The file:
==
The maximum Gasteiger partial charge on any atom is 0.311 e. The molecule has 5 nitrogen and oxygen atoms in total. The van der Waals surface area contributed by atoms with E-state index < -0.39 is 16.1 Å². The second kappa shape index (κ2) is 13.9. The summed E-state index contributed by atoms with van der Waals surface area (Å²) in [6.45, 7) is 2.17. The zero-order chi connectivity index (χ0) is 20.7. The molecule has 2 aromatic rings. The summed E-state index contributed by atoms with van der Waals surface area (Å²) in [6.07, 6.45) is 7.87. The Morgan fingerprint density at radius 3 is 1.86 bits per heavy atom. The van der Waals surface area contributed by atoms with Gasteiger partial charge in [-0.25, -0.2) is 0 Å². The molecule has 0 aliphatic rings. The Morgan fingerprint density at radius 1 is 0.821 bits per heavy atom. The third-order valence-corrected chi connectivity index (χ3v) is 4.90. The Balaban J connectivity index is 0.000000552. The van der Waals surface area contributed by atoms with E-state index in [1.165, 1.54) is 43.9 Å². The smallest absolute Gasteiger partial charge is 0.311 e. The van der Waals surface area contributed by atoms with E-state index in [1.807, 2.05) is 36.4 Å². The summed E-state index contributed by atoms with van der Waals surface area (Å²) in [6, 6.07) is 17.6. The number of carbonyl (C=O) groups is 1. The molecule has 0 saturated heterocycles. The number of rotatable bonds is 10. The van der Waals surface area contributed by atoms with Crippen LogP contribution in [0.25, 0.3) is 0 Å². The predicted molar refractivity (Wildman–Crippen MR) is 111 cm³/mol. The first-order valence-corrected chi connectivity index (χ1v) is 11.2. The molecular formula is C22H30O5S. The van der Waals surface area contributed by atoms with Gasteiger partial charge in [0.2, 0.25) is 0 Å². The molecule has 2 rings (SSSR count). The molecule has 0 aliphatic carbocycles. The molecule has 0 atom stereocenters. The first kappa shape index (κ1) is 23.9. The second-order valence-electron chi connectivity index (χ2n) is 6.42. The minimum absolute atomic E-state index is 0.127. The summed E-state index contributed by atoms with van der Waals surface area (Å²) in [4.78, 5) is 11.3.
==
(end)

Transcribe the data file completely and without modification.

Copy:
The maximum Gasteiger partial charge on any atom is 0.311 e. The molecule has 5 nitrogen and oxygen atoms in total. The van der Waals surface area contributed by atoms with E-state index < -0.39 is 16.1 Å². The second kappa shape index (κ2) is 13.9. The summed E-state index contributed by atoms with van der Waals surface area (Å²) in [6.45, 7) is 2.17. The zero-order chi connectivity index (χ0) is 20.7. The molecule has 2 aromatic rings. The summed E-state index contributed by atoms with van der Waals surface area (Å²) in [6.07, 6.45) is 7.87. The Morgan fingerprint density at radius 3 is 1.86 bits per heavy atom. The van der Waals surface area contributed by atoms with Gasteiger partial charge in [-0.25, -0.2) is 0 Å². The molecule has 0 aliphatic rings. The Morgan fingerprint density at radius 1 is 0.821 bits per heavy atom. The third-order valence-corrected chi connectivity index (χ3v) is 4.90. The Balaban J connectivity index is 0.000000552. The van der Waals surface area contributed by atoms with E-state index in [1.165, 1.54) is 43.9 Å². The smallest absolute Gasteiger partial charge is 0.311 e. The van der Waals surface area contributed by atoms with E-state index in [1.807, 2.05) is 36.4 Å². The summed E-state index contributed by atoms with van der Waals surface area (Å²) in [6, 6.07) is 17.6. The number of carbonyl (C=O) groups is 1. The molecule has 0 saturated heterocycles. The number of rotatable bonds is 10. The van der Waals surface area contributed by atoms with Crippen LogP contribution in [0.25, 0.3) is 0 Å². The predicted molar refractivity (Wildman–Crippen MR) is 111 cm³/mol. The first-order valence-corrected chi connectivity index (χ1v) is 11.2. The molecular formula is C22H30O5S. The van der Waals surface area contributed by atoms with Gasteiger partial charge in [0.2, 0.25) is 0 Å². The molecule has 2 rings (SSSR count). The molecule has 0 aliphatic carbocycles. The molecule has 0 atom stereocenters. The first kappa shape index (κ1) is 23.9. The second-order valence-electron chi connectivity index (χ2n) is 6.42. The minimum absolute atomic E-state index is 0.127. The summed E-state index contributed by atoms with van der Waals surface area (Å²) in [4.78, 5) is 11.3.